As Gaza terrorists breached the cease-fire and renewed their rocket fire on Israeli civilian centers Tuesday, Arab terrorists in the Israeli capital of Jerusalem apparently didn't want to be left out of the action. Two Molotov cocktail attacks were launched in the eastern part of Jerusalem late Tuesday night.


In the first incident two firebombs were hurled at an Egged bus driving on Jericho Road towards Moti Gur St., which passes adjacent to the Old City to the east.


One of the two Molotov cocktails exploded on impact, setting the bus on fire. No injuries were caused, but the bus was damaged in the attack; police began a search for the terrorists.


In another attack that occurred shortly thereafter, two Molotov cocktails were thrown at a Jewish home in the Arab-majority Shiloach neighborhood, located just to the south-east of the Old City and known by Arabs as Silwan. The firebombs burst into flames, setting the roof of the building on fire. Firefighting crews arrived quickly to fight the blaze, while police forces started searching for the perpetrators.


The attacks come not long after Arab terrorists threw a Molotov cocktail at an Israeli car on Saturday night in the Gush Etzion area of Judea near Bethlehem. The 40-year-old Beitar Ilit driver suffered first- and second-degree burn wounds, as well as a cut to his head from a stone thrown in the attack.


It is worth noting that "moderate" Palestinian Authority Chairman Mahmoud Abbas' Fatah faction, through it's "military wing" Al-Aqsa Martyr's Brigades, recently declared it would be increasing terror attacks against Israel.


The terror group in Judea and Samaria has declared "open war" on Israel. That call was accompanied by a shooting attack south of Bethlehem last Sunday, after another shooting attack a week before in Neve Tzuf. A wanted Fatah terrorist was killed by IDF forces near Shechem last Monday, after he refused to turn himself in and opened fire on the soldiers.


DEBKAfile reports a flood of complaints have reached the IDF Home Command from the public about a new order against activating rocket alerts when open spaces inside towns – and not buildings - are threatened. In the last two weeks, Rosh Ha’ayin, Kiryat Gath, Jerusalem’s Har Homa suburb, Gush Etzion and, on Tuesday, Be'er Sheva, came under rocket attack, without their inhabitants receiving any warning. Furthermore, drivers are no longer alerted to incoming rockets targeting the roads or highways on which they are traveling.


This new practice should be abandoned without delay and the alarms reactivated in full.  Rocket fragments and large metal pieces from rockets intercepted by Iron Dome frequently drop over open ground in inhabited areas and busy streets. The public must be given due warning to seek shelter in time.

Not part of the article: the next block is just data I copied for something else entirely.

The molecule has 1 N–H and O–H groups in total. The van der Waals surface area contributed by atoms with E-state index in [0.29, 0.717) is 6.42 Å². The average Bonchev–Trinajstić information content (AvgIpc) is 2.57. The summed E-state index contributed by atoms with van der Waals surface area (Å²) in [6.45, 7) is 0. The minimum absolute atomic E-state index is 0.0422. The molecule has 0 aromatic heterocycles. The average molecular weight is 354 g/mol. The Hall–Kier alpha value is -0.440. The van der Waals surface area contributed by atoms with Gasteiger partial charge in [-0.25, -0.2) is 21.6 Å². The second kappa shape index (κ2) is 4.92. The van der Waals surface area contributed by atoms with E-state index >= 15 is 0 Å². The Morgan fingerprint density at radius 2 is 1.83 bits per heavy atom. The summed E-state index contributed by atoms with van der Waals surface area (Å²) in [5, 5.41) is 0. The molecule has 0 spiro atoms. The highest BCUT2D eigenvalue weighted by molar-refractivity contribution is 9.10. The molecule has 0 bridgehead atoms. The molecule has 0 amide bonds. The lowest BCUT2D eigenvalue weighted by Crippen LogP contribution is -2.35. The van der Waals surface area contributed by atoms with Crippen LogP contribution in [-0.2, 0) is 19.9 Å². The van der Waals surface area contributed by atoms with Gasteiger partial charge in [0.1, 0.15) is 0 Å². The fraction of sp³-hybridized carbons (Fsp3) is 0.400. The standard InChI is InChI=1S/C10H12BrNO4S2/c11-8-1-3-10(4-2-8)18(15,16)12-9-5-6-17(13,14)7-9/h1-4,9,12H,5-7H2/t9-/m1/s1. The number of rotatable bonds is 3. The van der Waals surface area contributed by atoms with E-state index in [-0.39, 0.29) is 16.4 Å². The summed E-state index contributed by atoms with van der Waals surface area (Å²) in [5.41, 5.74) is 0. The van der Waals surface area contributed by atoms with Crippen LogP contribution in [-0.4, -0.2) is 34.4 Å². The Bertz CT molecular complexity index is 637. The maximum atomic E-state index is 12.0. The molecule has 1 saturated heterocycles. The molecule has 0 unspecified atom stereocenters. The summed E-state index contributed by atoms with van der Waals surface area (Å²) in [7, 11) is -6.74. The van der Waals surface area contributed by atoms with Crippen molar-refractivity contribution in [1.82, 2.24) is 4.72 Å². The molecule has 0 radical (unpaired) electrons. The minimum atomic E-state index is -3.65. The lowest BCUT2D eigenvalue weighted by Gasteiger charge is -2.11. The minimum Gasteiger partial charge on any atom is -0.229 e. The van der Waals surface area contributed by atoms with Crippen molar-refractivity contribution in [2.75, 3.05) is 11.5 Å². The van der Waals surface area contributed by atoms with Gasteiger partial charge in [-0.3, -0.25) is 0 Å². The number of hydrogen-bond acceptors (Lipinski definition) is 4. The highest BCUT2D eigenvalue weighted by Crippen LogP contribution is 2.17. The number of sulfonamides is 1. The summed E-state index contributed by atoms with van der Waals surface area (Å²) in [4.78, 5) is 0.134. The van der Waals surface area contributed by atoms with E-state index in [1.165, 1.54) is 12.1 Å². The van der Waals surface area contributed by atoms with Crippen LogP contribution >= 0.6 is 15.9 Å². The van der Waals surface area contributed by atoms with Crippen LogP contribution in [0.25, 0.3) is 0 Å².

With the school year set to begin September 1, the Education Ministry has decided to dedicate the first two weeks to Operation Protective Edge and its aftermath.


Schools and kindergartens nationwide, especially in southern Israel, have been instructed to incorporate various activities aimed at addressing the students' emotional needs, in the hope of easing them back into the school year after a war-marred summer holiday.


Schools in the communities adjacent to the Israel-Gaza Strip border have been instructed to pay special attention to the psychological impact the fighting has had on the children, many of whom were essentially forced to leave their homes for the duration of the military campaign.


The Education Ministry said it would provide additional staff to kindergartens in the area, as needed. Meanwhile, Kibbutz Nahal Oz has decided to fortify the two kindergartens it operates by surrounding them with security walls. The two kindergartens already have fortified roofs, based on earlier security protocols that focused on roofs as the weak spots through which rockets could penetrate the buildings.


Hamas declared on Tuesday night that Israel had “opened the gates of hell.” In a statement, the group’s so-called “military wing” said that it had resumed the rocket fire on Israel because the Israeli Air Force had launched an airstrike on a home in Gaza. The group warned that “the price will be a heavy one”.


Senior Hamas official Ezzat al-Rishq warned, according to AFP, "Israel will not enjoy security so long as the Palestinian people do not, and it started it."


Israel Leaders’ Stubborn Belief in Hamas' Desire for War's End Led the Country Back to War

 By DEBKAfile (Analysis)


Most Israelis were stunned Tuesday afternoon when rocket fire suddenly erupted from the Gaza Strip against Be'er Sheva and Netivot, after they had been lulled into a sense of false security by the suspension of Hamas attacks for 135 hours. Prime Minister Binyamin Netanyahu and Defense Minister Moshe Ya’alon sent the air force straight back into action to bomb “terror targets’ across the Gaza Strip, and recalled Israel’s negotiators from the indirect talks taking place with Hamas in Cairo through Egyptian intermediaries.


After a month of tough fighting and painful losses, Israelis were aghast to find themselves dumped back in the same old routine, which their leaders had vowed Operation Defensive Edge would end once and for all. By midnight Hamas had fired around 50 rockets in a steady stream across most of Israel, including Greater Tel Aviv and Jerusalem. So what went wrong?


DEBKAfile reports that, as recently as Monday, a senior intelligence source asserted that Netanyahu and Ya’alon were satisfied with the Cairo talks, because their outcome would refute their critics, ministers and security chiefs alike, by bringing Hamas to its knees. Asked how this would come about, the source repeated the mantra heard day after day during the fighting: Hamas is looking for a way out of the conflict and wants to end hostilities, he explained. That is what we are banking on.